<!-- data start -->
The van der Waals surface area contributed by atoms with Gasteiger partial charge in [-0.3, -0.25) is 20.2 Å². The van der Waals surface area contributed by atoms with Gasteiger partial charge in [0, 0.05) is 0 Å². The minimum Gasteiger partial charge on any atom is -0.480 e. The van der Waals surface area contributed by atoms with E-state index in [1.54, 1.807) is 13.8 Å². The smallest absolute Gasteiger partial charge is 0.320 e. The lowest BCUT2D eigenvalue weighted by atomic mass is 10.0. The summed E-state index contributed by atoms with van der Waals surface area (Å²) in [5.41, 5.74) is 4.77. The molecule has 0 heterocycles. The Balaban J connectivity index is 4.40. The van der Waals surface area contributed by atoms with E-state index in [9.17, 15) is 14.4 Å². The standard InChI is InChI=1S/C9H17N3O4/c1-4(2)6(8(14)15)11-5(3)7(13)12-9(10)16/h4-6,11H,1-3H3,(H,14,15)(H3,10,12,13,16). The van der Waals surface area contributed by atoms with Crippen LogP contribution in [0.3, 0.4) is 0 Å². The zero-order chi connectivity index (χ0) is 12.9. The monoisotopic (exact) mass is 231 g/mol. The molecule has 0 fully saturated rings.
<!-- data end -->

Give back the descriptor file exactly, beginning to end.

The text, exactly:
The van der Waals surface area contributed by atoms with Gasteiger partial charge in [-0.3, -0.25) is 20.2 Å². The van der Waals surface area contributed by atoms with Gasteiger partial charge in [0, 0.05) is 0 Å². The minimum Gasteiger partial charge on any atom is -0.480 e. The van der Waals surface area contributed by atoms with E-state index in [1.54, 1.807) is 13.8 Å². The smallest absolute Gasteiger partial charge is 0.320 e. The lowest BCUT2D eigenvalue weighted by atomic mass is 10.0. The summed E-state index contributed by atoms with van der Waals surface area (Å²) in [5.41, 5.74) is 4.77. The molecule has 0 heterocycles. The Balaban J connectivity index is 4.40. The van der Waals surface area contributed by atoms with E-state index in [9.17, 15) is 14.4 Å². The standard InChI is InChI=1S/C9H17N3O4/c1-4(2)6(8(14)15)11-5(3)7(13)12-9(10)16/h4-6,11H,1-3H3,(H,14,15)(H3,10,12,13,16). The van der Waals surface area contributed by atoms with Crippen LogP contribution in [0.3, 0.4) is 0 Å². The zero-order chi connectivity index (χ0) is 12.9. The monoisotopic (exact) mass is 231 g/mol. The molecule has 0 fully saturated rings.